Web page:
[Only registered users see links. ] (SNUMBER6) wrote in message news:<[Only registered users see links. ].com>...
Yeah, used by chemical engineers for efficient
design of the industrial-sized run.
Have I got this right, you seem to discount knowing
except in passing the mechanism. Couldn't you use that
insight to, say, consider tweaking the reactants
(say swap ethanol for isoproponal) without wet-bench
trial-and-error, or to ruminate about the possible
use of a catalyst based upon, say, a known
affinity of the highest order (i.e. slower?) reactant
in the transition state for, say, a finely divided metal?
[Only registered users see links. ] (Mike Darrett) wrote in message
Ummm...two. You get the average, the deviation, and the range
without too much effort. You can use Linear Least Squares (I
think), and in my own humble opinion, the Kalman Filter
function, as well (each step of the Kalman math is a
simple two-point LLS calculation, reconfigured to make
it look original :-)
FWIW, this oozed out of the gray matter some time
ago: one data point gives you something you can
sit and rotate on; two allows for a line so you
can pace back and forth while you worry if you
got the right answer; three provides for a plane
on which you can jitter-bug, lay about and muse
about arcana, in other words.... All this may
have come from the old Gen. Chem. lab titration
exercise...the one with certified unknown samples,
guaranteeing, what, five decimal place compositions?
In the late 70's, certainly before 1981 I was
in a community college in Eugene, Oregon. IIRC
I was taking a first-year psych class as an
elective and had to choose a title from a list for
a report. The book -- _The_Game_of_Science_. The
title is all I can recall. The author painstakingly
drew for the reader a picture of the hard scientist
taking measurments, doing statistical analysis,
drawing conclusions, and making predictions. In the
middle of the book he began to advance the position
that these same methods could be applied to the
social _sciences_, making _them_ as rigorous as the
traditional ones. Anyone able to go on with this
idea and state whether or not psychology, sociology,
etc., have been as successful using mathematical
methods as the hard sciences (Bayesian statistics
comes to mind, something I've heard about, but of
it know nothing)?
Mark (Considering the decline in the abilities of grads,
maybe the Ed. Psych. honchos looked at the data
and decided training was more cost effective than
>From: [Only registered users see links. ] (Mohammed Farooq)
Moore was the undergraduate bible in P.Chem. ... which I felt prepared me very
well for advanced classes in quantum mechanics( I forget the text ... relied on
notes from an excellent teacher) and nuclear chemistry (also a forgetful text)
as an undergraduate ... and statistical thermodynamics (Terrell Hill) ...in
graduate school ... Though I remember using Atkins unofficially at times for
some slightly different viewpoints as an undergrad ...
And Van Wylen for an engineering course in thermodynamics as an undergrad ...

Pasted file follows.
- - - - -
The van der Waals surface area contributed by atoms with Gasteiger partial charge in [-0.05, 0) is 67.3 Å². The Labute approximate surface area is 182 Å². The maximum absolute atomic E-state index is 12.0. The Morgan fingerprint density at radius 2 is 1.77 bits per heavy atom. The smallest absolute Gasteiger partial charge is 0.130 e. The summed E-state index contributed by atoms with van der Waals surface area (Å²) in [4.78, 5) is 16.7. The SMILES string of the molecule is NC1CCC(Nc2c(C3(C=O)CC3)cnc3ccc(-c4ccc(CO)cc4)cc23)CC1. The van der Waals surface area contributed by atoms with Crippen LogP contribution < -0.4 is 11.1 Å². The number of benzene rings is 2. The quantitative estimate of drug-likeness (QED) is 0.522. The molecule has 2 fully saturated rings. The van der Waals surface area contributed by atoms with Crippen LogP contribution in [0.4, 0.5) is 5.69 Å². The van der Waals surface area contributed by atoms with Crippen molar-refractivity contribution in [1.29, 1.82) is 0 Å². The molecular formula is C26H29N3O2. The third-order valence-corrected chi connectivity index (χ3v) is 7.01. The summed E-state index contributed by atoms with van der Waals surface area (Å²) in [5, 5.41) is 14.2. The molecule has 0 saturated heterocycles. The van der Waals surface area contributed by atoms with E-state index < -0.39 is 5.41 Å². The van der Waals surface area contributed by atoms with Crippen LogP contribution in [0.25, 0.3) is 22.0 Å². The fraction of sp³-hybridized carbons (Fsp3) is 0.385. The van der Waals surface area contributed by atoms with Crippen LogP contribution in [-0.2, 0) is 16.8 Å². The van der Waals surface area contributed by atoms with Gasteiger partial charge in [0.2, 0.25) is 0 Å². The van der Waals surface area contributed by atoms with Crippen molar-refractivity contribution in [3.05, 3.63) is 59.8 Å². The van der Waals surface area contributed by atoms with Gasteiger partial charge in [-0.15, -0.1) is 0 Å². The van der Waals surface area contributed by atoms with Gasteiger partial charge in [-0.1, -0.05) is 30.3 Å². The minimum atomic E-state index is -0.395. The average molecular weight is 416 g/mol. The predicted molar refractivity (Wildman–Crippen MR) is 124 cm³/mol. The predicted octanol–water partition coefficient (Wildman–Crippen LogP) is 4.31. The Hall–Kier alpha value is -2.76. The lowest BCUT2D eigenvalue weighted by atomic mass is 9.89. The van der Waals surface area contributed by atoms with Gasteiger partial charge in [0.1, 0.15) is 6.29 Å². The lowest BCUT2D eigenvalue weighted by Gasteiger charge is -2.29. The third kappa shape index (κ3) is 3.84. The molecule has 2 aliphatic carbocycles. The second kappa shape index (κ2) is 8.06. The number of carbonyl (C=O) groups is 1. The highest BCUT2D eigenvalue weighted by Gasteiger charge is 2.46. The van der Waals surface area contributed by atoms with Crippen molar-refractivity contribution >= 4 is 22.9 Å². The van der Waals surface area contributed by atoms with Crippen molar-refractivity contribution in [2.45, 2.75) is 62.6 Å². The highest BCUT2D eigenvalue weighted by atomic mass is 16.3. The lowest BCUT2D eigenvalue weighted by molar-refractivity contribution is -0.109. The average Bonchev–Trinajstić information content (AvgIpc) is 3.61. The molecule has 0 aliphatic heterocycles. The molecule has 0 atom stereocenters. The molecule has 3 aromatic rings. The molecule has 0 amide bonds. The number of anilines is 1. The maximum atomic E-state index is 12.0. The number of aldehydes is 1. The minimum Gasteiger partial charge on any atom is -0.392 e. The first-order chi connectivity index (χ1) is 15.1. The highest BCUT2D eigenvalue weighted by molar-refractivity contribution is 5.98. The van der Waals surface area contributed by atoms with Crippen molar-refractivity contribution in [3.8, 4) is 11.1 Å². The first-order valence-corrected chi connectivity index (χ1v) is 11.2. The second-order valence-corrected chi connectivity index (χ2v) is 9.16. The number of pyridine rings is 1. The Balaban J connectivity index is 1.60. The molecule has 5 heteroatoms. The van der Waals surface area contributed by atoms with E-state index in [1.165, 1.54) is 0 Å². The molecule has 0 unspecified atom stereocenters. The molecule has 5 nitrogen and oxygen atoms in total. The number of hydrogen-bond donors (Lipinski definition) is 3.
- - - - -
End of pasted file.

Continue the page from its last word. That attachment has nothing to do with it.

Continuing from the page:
Showed those engineers that some chemists at least could outdo them in math ...
Kinetics work was mostly self study ... doing undergraduate research for 2
years in the field ... and reading many books on my own ... some of which were
used in grad school kinetics ... (which I got credit for)
Eyring for theory ... Ed King's book for basics ... along with Frost and
Pearson ... of course Basolo and Pearson ...
I forget the books used in crystallography ... the other physical chem course
I could have had a P.Chem. doctorate had I decided to take and give the seminar
courses there instead of in the inorganic series ...
Reminiscing about those days ... brings up the importance of undergrads doing
research ... and knowing what interests they have there ...
Then by picking a professor (and not so much the school) based on his work in
that area that you know thoroughly ... allows one to get such a jump into ones
thesis ... and for grad school to proceed without feeling it is a form of
>From: [Only registered users see links. ] (Mark Tarka)
The engineering design was not efficient ... amazing how square cube
relationships can screw up a scale-up ...
Hence ... panic by them to get the throughput required ... so panicky that this
project was dumped on a wet behind the ears newly hired senior research chemist
I hope not ... I spent the first week of the project reviewing all the old
research and production data ... painfully plotting (pre computer days) ... to
determine the rate law ... and then a mechanism consistent with that rate law
Not too well in an aqueous system ...
Some of the constraints in industry is the cost associated both with equipment
and raw materials ...
After the project was built, and the square/cube problem (which should have
been caught when designed) arose ... it was too late really to change anything
You can't keep a couple of million dollars of equipment waiting to spend
another million to do the job the design was originally supposed to do ...
Which was even impractical (How many 1000 horsepower motors you see turning an
More surface area does equal faster reaction ... but at a cost of more than you
can sell the stuff for ...